A night of spooky encounters is waiting with A Babysitter's Guide to Monster Hunting, Netflix's latest film based on the book series by Joe Ballarini. A Babysitter's Guide To Monster Hunting brings horror to a younger generation and much like Goosebumps, offers just the right balance of scary and fun. If you are ready to dive into a world of over-the-top monsters, magic potions, and exploding teddy bears, then this is the film for your next movie night.
A Babysitter's Guide to Monster Hunting Review
A Babysitter's Guide To Monster Hunting centers around a secret society of babysitters tasked with protecting children of special abilities from monsters while trying to save the world. When high school freshman Kelly Ferguson reluctantly agrees to babysit Jacob Zellman on Halloween, the last thing she expects is to be recruited into an international secret society of babysitters who protect kids with special powers from monsters. Her plans change when Jason is abruptly stolen from his bedroom by the creepy, yet almost whimsical The Grand Guignol.
As panic sets in, no-nonsense chapter Vice President Liz Lerue shows up and together they team-up in order to save Jacob. This chase takes them through a creepy abandoned carnival, gross tunnels, a cat filled hotel, and every teens worse nightmare- a party filled with popular kids who hate them. Kelly and Liz must recover Jacob before the world is overrun by nightmares and before his mother gets home.
The film itself, showcases typical scary movie fun while reaching for the overall goal of showcasing the power of friendship and facing your fears. In this case fears aren't just the physical-monsters and nightmares, but also the index demons of self-doubt and anxiety. But with the power of friendship and some really awesome weapons, even the deepest, biggest horrors can be overcome.
While the kids work together to save the world, the film's antagonists are actively trying to destroy it. Director Rachel Talalay of Doctor Who and Nightmare on Elm Street introduces each villain in foreboding settings complete with the chilling angles and campiness we expect in this genre.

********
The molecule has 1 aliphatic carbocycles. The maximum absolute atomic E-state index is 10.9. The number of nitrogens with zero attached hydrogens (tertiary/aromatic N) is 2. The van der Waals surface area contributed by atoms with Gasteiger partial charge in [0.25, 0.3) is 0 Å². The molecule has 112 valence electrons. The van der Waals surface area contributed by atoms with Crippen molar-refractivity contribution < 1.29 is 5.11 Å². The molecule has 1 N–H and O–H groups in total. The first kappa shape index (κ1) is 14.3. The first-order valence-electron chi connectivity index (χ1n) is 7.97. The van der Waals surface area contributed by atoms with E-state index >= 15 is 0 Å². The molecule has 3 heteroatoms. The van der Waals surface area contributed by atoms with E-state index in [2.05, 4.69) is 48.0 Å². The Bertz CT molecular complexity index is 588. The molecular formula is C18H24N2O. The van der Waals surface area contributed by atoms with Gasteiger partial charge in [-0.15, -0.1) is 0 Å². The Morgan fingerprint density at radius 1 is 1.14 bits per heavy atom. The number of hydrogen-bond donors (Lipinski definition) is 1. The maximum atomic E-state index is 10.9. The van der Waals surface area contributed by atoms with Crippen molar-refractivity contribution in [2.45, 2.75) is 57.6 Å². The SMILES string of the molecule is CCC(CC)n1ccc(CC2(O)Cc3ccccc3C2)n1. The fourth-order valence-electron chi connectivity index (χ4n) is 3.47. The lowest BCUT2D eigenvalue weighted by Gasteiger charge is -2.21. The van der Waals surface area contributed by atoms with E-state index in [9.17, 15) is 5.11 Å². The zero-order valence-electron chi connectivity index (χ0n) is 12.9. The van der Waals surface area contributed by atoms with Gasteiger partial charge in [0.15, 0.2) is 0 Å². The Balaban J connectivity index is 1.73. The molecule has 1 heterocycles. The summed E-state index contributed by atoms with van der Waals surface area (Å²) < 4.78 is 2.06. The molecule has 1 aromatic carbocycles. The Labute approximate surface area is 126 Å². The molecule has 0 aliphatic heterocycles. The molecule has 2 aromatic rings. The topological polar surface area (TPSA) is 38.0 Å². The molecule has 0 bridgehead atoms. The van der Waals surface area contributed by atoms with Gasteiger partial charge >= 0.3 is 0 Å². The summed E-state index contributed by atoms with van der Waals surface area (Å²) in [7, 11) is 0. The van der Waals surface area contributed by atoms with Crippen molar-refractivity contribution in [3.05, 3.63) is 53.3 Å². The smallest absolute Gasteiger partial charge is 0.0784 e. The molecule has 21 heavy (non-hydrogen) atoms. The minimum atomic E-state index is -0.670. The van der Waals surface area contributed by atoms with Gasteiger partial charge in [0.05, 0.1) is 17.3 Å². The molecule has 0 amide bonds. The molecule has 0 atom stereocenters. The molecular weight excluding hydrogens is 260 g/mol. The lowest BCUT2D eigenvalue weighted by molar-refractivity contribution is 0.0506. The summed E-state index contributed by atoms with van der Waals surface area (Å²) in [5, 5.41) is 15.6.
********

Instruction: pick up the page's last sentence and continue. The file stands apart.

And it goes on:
Tom Felton brings The Grand Guignol to life in a what could be considered a cross between Rumpelstiltskin from Once Upon a Time, Klaus from Umbrella Academy, with a sprinkle of Captain Jack Sparrow, and the creep factor of Beetlejuice. Despite being well-known as Draco Malfoy, Tom is almost unrecognizable in this one. Guignol may be terrifying but he is also humorous and at times completely inept at being the leader of a monster army. Maybe that's why it appears he is the youngest brother in a group of horrifying siblings.
Indya Moore plays Peggy Drood, the world's scariest cat lady witch. At first she is deceivingly low key but soon makes the children wish they never checked into her home. I wish she had more screen time and perhaps in a sequel she will. With more books in the series and little hints laid throughout, this could mean a franchise for Netflix.
In the end, A Babysitter’s Guide to Monster Hunting is so much more than fighting monsters who stalk children in the night. It is about confronting your fears head on, discovering just how brave you truly are, and learning to rely on your own abilities as well as the people in your life who support you no matter what.
Is A Babysitter’s Guide to Monster Hunting too scary for younger children?
Although we didn't find it all that scary, my daughter remarked she thinks the books are scarier, younger viewers may find certain scenes too intense. If your child is afraid of the dark for instance, or believes monsters live under the bed or in closets, this film may be terrifying for them.
If you have any doubts, a quick viewing beforehand is the way to go. With a runtime of only 98 minutes, it is the perfect length for a spooky family movie night.
A Babysitter’s Guide to Monster Hunting is available now on Netflix. It is rated PG for fear, language, and fantasy violence.